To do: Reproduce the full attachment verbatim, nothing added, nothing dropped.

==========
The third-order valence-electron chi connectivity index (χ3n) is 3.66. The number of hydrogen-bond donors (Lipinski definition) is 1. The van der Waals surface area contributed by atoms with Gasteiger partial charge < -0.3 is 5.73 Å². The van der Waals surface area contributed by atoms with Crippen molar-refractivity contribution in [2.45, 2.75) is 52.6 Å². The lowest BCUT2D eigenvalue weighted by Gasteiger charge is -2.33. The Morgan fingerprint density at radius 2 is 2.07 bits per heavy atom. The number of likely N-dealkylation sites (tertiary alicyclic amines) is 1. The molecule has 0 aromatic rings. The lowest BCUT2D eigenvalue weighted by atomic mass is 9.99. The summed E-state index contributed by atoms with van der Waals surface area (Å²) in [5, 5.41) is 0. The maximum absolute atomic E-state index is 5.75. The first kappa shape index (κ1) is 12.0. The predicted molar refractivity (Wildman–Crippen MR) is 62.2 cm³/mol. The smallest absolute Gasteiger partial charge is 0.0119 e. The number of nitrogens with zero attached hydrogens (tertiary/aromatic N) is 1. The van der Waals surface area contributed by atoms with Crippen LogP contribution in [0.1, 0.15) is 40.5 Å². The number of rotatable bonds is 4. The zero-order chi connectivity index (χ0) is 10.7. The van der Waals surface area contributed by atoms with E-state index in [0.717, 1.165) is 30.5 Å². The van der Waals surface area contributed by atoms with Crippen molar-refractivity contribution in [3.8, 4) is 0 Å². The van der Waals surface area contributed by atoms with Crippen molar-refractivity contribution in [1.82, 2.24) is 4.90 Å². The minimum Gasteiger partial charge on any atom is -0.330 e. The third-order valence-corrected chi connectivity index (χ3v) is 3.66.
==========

The third-order valence-electron chi connectivity index (χ3n) is 3.66. The number of hydrogen-bond donors (Lipinski definition) is 1. The van der Waals surface area contributed by atoms with Gasteiger partial charge < -0.3 is 5.73 Å². The van der Waals surface area contributed by atoms with Crippen molar-refractivity contribution in [2.45, 2.75) is 52.6 Å². The lowest BCUT2D eigenvalue weighted by Gasteiger charge is -2.33. The Morgan fingerprint density at radius 2 is 2.07 bits per heavy atom. The number of likely N-dealkylation sites (tertiary alicyclic amines) is 1. The molecule has 0 aromatic rings. The lowest BCUT2D eigenvalue weighted by atomic mass is 9.99. The summed E-state index contributed by atoms with van der Waals surface area (Å²) in [5, 5.41) is 0. The maximum absolute atomic E-state index is 5.75. The first kappa shape index (κ1) is 12.0. The predicted molar refractivity (Wildman–Crippen MR) is 62.2 cm³/mol. The smallest absolute Gasteiger partial charge is 0.0119 e. The number of nitrogens with zero attached hydrogens (tertiary/aromatic N) is 1. The van der Waals surface area contributed by atoms with Crippen LogP contribution in [0.1, 0.15) is 40.5 Å². The number of rotatable bonds is 4. The zero-order chi connectivity index (χ0) is 10.7. The van der Waals surface area contributed by atoms with E-state index in [0.717, 1.165) is 30.5 Å². The van der Waals surface area contributed by atoms with Crippen molar-refractivity contribution in [3.8, 4) is 0 Å². The van der Waals surface area contributed by atoms with Crippen molar-refractivity contribution in [1.82, 2.24) is 4.90 Å². The minimum Gasteiger partial charge on any atom is -0.330 e. The third-order valence-corrected chi connectivity index (χ3v) is 3.66.